Create open, flexible, engaging spaces for active student learning.
The beginning of the school year! Desks, mailboxes, coat hooks labeled. Books organized, materials in bins. This task is often overlooked and underestimated in terms of time. How can you create a welcoming, flexible and inspired space? Here are some tips and ideas.
Just get some help dragging those desks around, okay?
Why flexible learning spaces?
Well, the days of a sage on the stage are long over. We know that students learn best through active, social learning opportunities — especially middle grade students. And if the goal is to create a community that builds student leadership, independence, problem-solving and creativity, how the classroom is set up plays a crucial role.
Envision a space where students move to spaces that work for them.
Some prefer the floor, others groups of desks. Other students prefer to be tucked into a corner or at a more private space where they can feel secure or spread out.
Students gather at one space, then move to another for individual work. Their work is featured in the room, and the room is creative, comfortable and inspiring.
Set up the room with some creative spaces in place
Consider this your “rough draft” before you get student input. You can get some fabulous inspiration here.
Ask for student feedback and ideas in morning or class meetings
Create maps, lists, and ideas. Get it all down and see what you can make happen. Ask kids for help. They can bring in pillows, portable chairs, whatever they dream up and you think will fit in the space. This will immediately create ownership and investment.
Create spaces for research and independent work
Where will students choice read? Research? Work independently? Carve out some creative spaces for this. Bean bags and camping chairs are helpful to have in this stage. Teachers can assign students randomly each day to bean bags or portable chairs if you have more students who want to use them than you have available. I used popsicle sticks for this purpose each day.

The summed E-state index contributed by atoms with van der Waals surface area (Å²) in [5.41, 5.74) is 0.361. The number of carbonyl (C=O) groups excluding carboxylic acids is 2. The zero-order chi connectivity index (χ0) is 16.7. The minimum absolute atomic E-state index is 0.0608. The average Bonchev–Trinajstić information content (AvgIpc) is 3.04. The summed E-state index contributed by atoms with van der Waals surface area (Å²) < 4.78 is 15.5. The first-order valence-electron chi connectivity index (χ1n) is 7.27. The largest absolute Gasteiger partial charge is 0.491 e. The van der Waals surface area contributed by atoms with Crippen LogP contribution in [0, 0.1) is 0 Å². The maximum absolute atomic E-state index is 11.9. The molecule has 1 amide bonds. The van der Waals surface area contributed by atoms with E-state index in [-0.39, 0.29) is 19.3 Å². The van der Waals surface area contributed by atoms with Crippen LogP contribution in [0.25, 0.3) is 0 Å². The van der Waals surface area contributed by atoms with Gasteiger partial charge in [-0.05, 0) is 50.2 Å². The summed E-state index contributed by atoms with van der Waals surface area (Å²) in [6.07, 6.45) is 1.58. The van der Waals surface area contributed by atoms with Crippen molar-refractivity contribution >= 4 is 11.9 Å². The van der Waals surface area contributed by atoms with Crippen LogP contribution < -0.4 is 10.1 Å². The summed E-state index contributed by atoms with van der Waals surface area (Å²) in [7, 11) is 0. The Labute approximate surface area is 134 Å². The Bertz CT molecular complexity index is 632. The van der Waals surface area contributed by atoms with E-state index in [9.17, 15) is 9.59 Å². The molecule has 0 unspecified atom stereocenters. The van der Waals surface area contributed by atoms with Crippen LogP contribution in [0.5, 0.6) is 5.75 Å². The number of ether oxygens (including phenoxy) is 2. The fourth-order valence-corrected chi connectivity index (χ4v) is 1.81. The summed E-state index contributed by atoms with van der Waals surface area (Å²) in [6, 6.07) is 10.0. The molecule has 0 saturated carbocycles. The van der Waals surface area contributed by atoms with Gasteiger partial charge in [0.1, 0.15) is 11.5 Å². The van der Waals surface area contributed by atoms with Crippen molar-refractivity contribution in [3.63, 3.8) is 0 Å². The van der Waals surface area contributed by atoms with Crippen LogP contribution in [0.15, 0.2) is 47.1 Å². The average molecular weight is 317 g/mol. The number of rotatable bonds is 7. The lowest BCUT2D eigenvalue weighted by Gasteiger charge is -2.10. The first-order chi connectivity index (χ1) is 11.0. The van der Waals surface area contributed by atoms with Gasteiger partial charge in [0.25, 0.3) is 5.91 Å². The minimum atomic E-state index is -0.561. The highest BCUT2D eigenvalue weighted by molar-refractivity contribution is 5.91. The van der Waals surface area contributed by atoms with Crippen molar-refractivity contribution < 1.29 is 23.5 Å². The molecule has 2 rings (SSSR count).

Create spaces for collaborative work
Where will students meet in small groups? A large table? A floor space? Design a few group spaces that will work for this purpose.
Create spaces to exhibit work
Where will you feature student work? Ongoing, and finished? Often every surface in my room was covered with projects that were in progress. Find the spaces you know will have work ongoing, and those spaces where you can feature finished work.
I know, you don’t have much space. Think creatively: use the walls, the ceiling, and the halls. Sometimes we would take over our collaborative space with project displays. These spaces can be interchangeable, depending on what is happening in your classroom.
Create unique, comfortable, spaces for different learning styles
Or, be open to developing these as needed. Often needs emerge during class. One student needs a space with minimal distraction, while another works best by the window or in groups. Use furniture, cloth, bean bags, and to create spaces that support students as needs arise. The special educator can often be a co-creator for these types of spaces. And always ask the student! What would work for you?
Design a space for students to be physical
I know, there is not much room for this. But have an idea, where can students go who need a physical break or to move around? Is there a space in the classroom for a quick break, such as a yoga mat, a place to do Go Noodle (love this movement break website!), or an errand a student can run for a break? Think about these spaces before the school year so when it comes up you are ready.
Laura Botte, a middle grades math educator at Edmunds Middle School works hard with teaching partner Katie Wyndorf at maximizing the ways their students can integrate physical movement into their learning. Check out some of Botte’s design experiments, below.
Frequently check in with students
How is this space working and not working for our needs? What are your suggestions? The best ideas always seem to come from students. Be open to their feedback and try ideas you think will probably not work, because they just might surprise you! And in doing so, they will know you are serious about student leadership and voice in the classroom.